The London, Chatham and Dover Railway (LCDR) was a railway company in south-eastern England created on 1 August 1859, when the East Kent Railway was given Parliamentary approval to change its name. Its lines ran through London and northern and eastern Kent to form a significant part of the Greater London commuter network. The company existed until 31 December 1922 when its assets were merged with those of other companies to form the Southern Railway as a result of the grouping determined by the Railways Act 1921. The railway was always in a difficult financial situation and went bankrupt in 1867, but was able to continue to operate. Many of the difficulties were caused by the severe competition and duplication of services with the South Eastern Railway (SER). However, in 1898 the LCDR agreed with the SER to share the operation of the two railways, work them as a single system and pool receipts: but it was not a full amalgamation. The SER and LCDR remained separate companies with separate shareholders until both becoming constituents of the Southern Railway on 1 January 1923.

Charles Fox (civil and railway engineer) English civil engineer and railway contractor

Sir Charles Fox was an English civil engineer and contractor. His work focused on railways, railway stations and bridges.

In 1907 the bridge was widened again with a further track, on the western side, for the London, Brighton and South Coast Railway. [1] [4]

In 1963–67, the structure of the bridge was completely renewed and modernized, leaving only the cores of the original piers. At the same time, a tenth track was added in a space formerly used for gas mains. To minimize disruption to traffic, each track was renewed separately, and put back into service before the next one was closed. The designer for this work was Freeman Fox & Partners, and the project engineer was A. H. Cantrell, chief civil engineer of the Southern Region of British Rail. [5] [6] It was said to be the busiest railway bridge in the world with 1000 trains crossing per day in 1968. [7]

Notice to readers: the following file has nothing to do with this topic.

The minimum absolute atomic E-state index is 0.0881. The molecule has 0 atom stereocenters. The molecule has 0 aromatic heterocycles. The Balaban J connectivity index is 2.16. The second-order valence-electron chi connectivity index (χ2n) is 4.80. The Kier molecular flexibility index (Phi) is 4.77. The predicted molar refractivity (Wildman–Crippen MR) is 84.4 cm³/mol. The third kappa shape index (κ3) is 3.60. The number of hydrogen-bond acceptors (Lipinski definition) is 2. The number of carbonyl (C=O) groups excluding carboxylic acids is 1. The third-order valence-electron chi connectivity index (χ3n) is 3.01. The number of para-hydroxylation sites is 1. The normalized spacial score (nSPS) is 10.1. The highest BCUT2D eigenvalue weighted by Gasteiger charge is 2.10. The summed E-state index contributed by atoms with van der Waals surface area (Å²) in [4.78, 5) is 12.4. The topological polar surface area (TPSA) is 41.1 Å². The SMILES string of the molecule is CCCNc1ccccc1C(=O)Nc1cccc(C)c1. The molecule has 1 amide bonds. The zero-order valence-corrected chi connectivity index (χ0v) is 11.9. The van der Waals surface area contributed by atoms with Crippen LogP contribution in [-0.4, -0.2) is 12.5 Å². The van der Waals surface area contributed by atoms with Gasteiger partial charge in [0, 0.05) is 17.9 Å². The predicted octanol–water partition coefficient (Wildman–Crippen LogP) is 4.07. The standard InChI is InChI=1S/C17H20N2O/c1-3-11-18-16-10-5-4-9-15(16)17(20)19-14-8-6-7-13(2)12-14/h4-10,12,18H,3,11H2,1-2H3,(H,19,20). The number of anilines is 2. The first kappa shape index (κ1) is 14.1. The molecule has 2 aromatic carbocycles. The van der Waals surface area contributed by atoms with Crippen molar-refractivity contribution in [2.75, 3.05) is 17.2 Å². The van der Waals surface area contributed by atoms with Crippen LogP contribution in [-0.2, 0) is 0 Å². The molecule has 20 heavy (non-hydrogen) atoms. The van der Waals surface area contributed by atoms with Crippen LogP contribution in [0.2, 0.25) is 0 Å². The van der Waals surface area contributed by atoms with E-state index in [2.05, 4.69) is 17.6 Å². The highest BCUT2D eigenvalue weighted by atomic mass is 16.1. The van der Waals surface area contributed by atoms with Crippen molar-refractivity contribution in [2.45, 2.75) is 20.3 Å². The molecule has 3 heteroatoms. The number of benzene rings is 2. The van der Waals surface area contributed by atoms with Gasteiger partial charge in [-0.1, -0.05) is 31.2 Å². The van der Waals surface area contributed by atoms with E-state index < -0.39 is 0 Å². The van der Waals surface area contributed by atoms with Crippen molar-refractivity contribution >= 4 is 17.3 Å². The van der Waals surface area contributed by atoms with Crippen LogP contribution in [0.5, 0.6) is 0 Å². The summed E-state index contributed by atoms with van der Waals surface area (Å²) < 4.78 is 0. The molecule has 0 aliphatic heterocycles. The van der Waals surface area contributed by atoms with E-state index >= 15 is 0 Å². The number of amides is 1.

On the north bank is Pimlico to the north and east and Chelsea to the west; the Lister Hospital and the Royal Chelsea Hospital lie immediately to the north west. On the south bank is Nine Elms to the east and Battersea to the west. Battersea Power Station is immediately to the south of the bridge, and Battersea Park to the south west.

See also


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    1. 1 2 3 "Victoria (Grosvenor) Bridge, site of",, archived from the original on 2 May 2013, retrieved 16 August 2012
    2. Wilson 1868.
    3. Fox 1868.
    4. Railway Magazine, 1963, p.533
    5. "Railway Bridge Across the Thames" on YouTube
    6. Railway Magazine, 1963, pp.534, 542
    7. Grolier 1968, p. 41.